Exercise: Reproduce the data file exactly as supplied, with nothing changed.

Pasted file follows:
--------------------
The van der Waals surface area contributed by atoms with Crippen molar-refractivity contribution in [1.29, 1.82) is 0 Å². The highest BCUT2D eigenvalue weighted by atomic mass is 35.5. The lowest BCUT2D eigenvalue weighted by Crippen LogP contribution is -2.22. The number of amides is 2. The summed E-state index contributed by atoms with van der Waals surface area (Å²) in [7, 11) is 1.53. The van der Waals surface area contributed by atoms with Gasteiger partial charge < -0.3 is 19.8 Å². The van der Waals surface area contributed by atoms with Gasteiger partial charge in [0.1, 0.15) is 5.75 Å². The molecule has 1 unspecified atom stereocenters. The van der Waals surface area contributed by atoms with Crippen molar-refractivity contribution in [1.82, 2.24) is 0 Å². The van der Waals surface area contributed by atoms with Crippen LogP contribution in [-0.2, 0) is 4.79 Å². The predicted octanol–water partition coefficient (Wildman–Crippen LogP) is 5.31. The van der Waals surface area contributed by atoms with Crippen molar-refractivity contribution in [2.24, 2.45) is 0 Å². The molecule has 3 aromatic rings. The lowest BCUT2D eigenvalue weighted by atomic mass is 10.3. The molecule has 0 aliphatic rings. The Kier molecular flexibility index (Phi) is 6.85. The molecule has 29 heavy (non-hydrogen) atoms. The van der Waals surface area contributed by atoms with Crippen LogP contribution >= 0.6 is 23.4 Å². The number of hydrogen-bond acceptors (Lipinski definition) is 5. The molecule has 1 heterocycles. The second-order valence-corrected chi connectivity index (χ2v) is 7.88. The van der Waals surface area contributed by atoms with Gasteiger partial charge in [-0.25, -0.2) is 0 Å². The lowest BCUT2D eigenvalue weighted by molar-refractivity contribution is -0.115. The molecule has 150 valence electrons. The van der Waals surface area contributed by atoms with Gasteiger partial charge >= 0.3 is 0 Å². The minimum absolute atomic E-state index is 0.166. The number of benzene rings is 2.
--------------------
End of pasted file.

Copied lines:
The van der Waals surface area contributed by atoms with Crippen molar-refractivity contribution in [1.29, 1.82) is 0 Å². The highest BCUT2D eigenvalue weighted by atomic mass is 35.5. The lowest BCUT2D eigenvalue weighted by Crippen LogP contribution is -2.22. The number of amides is 2. The summed E-state index contributed by atoms with van der Waals surface area (Å²) in [7, 11) is 1.53. The van der Waals surface area contributed by atoms with Gasteiger partial charge < -0.3 is 19.8 Å². The van der Waals surface area contributed by atoms with Gasteiger partial charge in [0.1, 0.15) is 5.75 Å². The molecule has 1 unspecified atom stereocenters. The van der Waals surface area contributed by atoms with Crippen molar-refractivity contribution in [1.82, 2.24) is 0 Å². The van der Waals surface area contributed by atoms with Crippen LogP contribution in [-0.2, 0) is 4.79 Å². The predicted octanol–water partition coefficient (Wildman–Crippen LogP) is 5.31. The van der Waals surface area contributed by atoms with Crippen molar-refractivity contribution in [2.24, 2.45) is 0 Å². The molecule has 3 aromatic rings. The lowest BCUT2D eigenvalue weighted by atomic mass is 10.3. The molecule has 0 aliphatic rings. The Kier molecular flexibility index (Phi) is 6.85. The molecule has 29 heavy (non-hydrogen) atoms. The van der Waals surface area contributed by atoms with Crippen LogP contribution >= 0.6 is 23.4 Å². The number of hydrogen-bond acceptors (Lipinski definition) is 5. The molecule has 1 heterocycles. The second-order valence-corrected chi connectivity index (χ2v) is 7.88. The van der Waals surface area contributed by atoms with Gasteiger partial charge in [-0.25, -0.2) is 0 Å². The lowest BCUT2D eigenvalue weighted by molar-refractivity contribution is -0.115. The molecule has 150 valence electrons. The van der Waals surface area contributed by atoms with Gasteiger partial charge >= 0.3 is 0 Å². The minimum absolute atomic E-state index is 0.166. The number of benzene rings is 2.